Thursday, 29 March 2012
Public Health Wales is reminding people during Tick Bite Prevention Week (26 March – 1 April) to be aware of the risk of tick bites as very occasionally these can cause Lyme disease.
The latest provisional figures just released by the Health Protection Agency (HPA) and the Zoonoses Section of Public Health Wales Communicable Disease Surveillance Centre (CDSC) indicate there was an increase to 905 reported cases of Lyme borreliosis (also known as Lyme disease) in 2010, compared with 863 cases reported in England and Wales for 2009 and 813 cases in 2008. Case numbers have increased annually since 2003, due in part to an increase in awareness and improvements in reporting and case ascertainment with more cases of early infection being reported.
As in previous years, the majority of cases (741/905, 82%) were acquired in the UK with over eighty per cent of these identified in residents of the southern counties of England, especially the south-east and south-west health regions, a pattern reflected in reports in previous years.
However, not all cases of Lyme disease are confirmed by laboratory testing and, as in previous years, the overall number of Lyme disease cases in England and Wales is estimated at between 2,000 and 3,000 cases a year. Incidence of Lyme disease acquired in England and Wales remains low compared to some other European countries or in North America.
There were nine cases of Lyme disease confirmed in Welsh residents in 2010. Of these, all but one were UK-acquired.
Many of the infections, which are more likely to occur during late spring, early summer and autumn, are contracted while people are participating in outdoor activities such as walking, mountain biking, trekking or camping. Areas which tend to be more affected include Exmoor, the New Forest, the Lake District, Yorkshire Moors, and other National Parks, although smaller wooded and heathland areas in many other parts of the country can also harbour infected ticks.
The most common symptom of Lyme disease is a slowly expanding rash which spreads out from a tick bite, usually becoming noticeable after about three to fourteen days. It is not usually significantly painful or itchy and may gradually enlarge over many weeks if not treated with antibiotics, but will eventually disappear even without treatment. Other flu-like symptoms, including tiredness, headaches, aches and pains in muscles and joints may also be present.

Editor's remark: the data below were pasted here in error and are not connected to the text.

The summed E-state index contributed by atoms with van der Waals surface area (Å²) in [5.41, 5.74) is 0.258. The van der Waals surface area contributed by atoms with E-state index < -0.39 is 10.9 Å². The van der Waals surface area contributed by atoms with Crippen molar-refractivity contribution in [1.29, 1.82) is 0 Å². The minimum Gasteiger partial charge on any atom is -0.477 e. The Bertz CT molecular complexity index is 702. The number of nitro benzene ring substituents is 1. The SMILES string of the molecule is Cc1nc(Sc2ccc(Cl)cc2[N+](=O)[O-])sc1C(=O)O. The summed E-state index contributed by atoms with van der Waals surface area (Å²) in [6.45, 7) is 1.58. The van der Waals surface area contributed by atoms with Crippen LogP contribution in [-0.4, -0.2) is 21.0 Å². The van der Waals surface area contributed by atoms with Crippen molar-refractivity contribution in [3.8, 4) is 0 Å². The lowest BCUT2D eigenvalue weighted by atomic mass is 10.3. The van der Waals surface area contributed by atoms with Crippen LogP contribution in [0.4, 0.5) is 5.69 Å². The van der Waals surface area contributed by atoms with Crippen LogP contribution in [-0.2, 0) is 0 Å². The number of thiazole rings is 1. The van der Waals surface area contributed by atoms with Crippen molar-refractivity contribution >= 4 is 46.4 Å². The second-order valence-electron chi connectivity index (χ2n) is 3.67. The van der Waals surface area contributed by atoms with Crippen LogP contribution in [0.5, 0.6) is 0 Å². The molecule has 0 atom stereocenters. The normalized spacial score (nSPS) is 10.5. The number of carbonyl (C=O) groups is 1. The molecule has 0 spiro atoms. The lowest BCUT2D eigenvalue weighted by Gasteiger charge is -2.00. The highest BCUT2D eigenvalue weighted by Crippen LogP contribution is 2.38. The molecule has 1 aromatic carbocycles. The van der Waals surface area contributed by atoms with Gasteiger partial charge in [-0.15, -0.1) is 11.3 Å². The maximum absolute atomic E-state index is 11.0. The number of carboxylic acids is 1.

If the infection is untreated the bugs may spread in the bloodstream to other parts of the body, including the nervous system, joints and other organs, and some patients may develop complications caused by tissue damage. It is important that infections are recognised and treated at an early stage to avoid the risk of developing these more serious complications.
Tests to identify Lyme borreliosis infection have improved considerably over the past few years and treatments are readily available and highly effective.
Lyme disease infections cannot be passed person-to person, nor from other animals. The main feeding hosts for ticks are small mammals such as field mice and voles, and birds including blackbirds and pheasants. Areas inhabited by deer are particularly suitable habitats for ticks, but not every tick infested area has a high risk of Lyme disease.
Although most ticks do not carry the infection, to minimise the risk of being bitten by an infected tick Public Health Wales advises people to:
- Keep to paths and away from long grass or overgrown vegetation if possible, as ticks crawl up long grass in their search for a feed.
- Wear appropriate clothing in tick-infested areas (long sleeved shirt and long trousers tucked into socks). Light coloured fabrics are useful, as it is easier to see ticks against a light background
- Consider using a DEET-containing insect repellent
- Inspect skin frequently and remove any attached ticks (infected ticks are very unlikely to transmit the organism if they are removed within a few hours of attachment.)
- At the end of the day, check carefully again for ticks, especially in skin folds (ticks are very small-about the size of a poppy seed and they can easily be overlooked),
- Make sure that children's head and neck areas, including scalps, are properly checked
- Check that ticks are not brought home on clothes
- Check that pets do not bring ticks into the home on their fur
Ticks can be removed by gently gripping them as close to the skin as possible, preferably using fine-toothed tweezers or similar implements, and pulling steadily away from the skin. Some veterinary surgeries and pet supply shops sell inexpensive tick removal devices, which are useful for people frequently exposed to ticks. Do not use lighted cigarette ends or match heads to remove ticks.
More information about Lyme borreliosis is available from: http://www.wales.nhs.uk/sites3/page.cfm?orgid=457&pid=25420
Lyme disease leaflets produced in conjunction with The Royal Parks and New Forest District Council are available at: http://www.hpa.org.uk/web/HPAwebFile/HPAweb_C/1271256716650
Further Information on Lyme disease can be found on the NHS Choices website: http://www.nhs.uk/Conditions/Lyme-disease/Pages/Introduction.aspx